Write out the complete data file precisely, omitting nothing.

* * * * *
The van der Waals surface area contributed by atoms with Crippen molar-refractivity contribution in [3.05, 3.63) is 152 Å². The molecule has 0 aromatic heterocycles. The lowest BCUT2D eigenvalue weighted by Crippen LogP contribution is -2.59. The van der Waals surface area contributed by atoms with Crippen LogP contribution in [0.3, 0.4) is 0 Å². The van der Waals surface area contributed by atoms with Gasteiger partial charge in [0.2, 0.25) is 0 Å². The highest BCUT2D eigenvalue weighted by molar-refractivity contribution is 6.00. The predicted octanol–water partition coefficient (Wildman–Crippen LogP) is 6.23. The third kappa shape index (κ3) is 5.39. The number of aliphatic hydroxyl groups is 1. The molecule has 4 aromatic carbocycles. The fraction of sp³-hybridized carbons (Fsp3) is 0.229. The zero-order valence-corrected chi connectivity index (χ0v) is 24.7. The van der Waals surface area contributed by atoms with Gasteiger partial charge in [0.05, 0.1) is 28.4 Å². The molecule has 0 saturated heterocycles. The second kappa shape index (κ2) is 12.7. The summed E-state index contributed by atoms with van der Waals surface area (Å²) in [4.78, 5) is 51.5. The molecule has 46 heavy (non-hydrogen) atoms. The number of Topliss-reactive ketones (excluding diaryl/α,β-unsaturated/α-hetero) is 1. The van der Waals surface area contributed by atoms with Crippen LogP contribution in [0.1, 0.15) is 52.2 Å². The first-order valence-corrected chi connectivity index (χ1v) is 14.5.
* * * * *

The van der Waals surface area contributed by atoms with Crippen molar-refractivity contribution in [3.05, 3.63) is 152 Å². The molecule has 0 aromatic heterocycles. The lowest BCUT2D eigenvalue weighted by Crippen LogP contribution is -2.59. The van der Waals surface area contributed by atoms with Crippen LogP contribution in [0.3, 0.4) is 0 Å². The van der Waals surface area contributed by atoms with Gasteiger partial charge in [0.2, 0.25) is 0 Å². The highest BCUT2D eigenvalue weighted by molar-refractivity contribution is 6.00. The predicted octanol–water partition coefficient (Wildman–Crippen LogP) is 6.23. The third kappa shape index (κ3) is 5.39. The number of aliphatic hydroxyl groups is 1. The molecule has 4 aromatic carbocycles. The fraction of sp³-hybridized carbons (Fsp3) is 0.229. The zero-order valence-corrected chi connectivity index (χ0v) is 24.7. The van der Waals surface area contributed by atoms with Gasteiger partial charge in [0.05, 0.1) is 28.4 Å². The molecule has 0 saturated heterocycles. The second kappa shape index (κ2) is 12.7. The summed E-state index contributed by atoms with van der Waals surface area (Å²) in [4.78, 5) is 51.5. The molecule has 46 heavy (non-hydrogen) atoms. The number of Topliss-reactive ketones (excluding diaryl/α,β-unsaturated/α-hetero) is 1. The van der Waals surface area contributed by atoms with Crippen LogP contribution in [0.1, 0.15) is 52.2 Å². The first-order valence-corrected chi connectivity index (χ1v) is 14.5.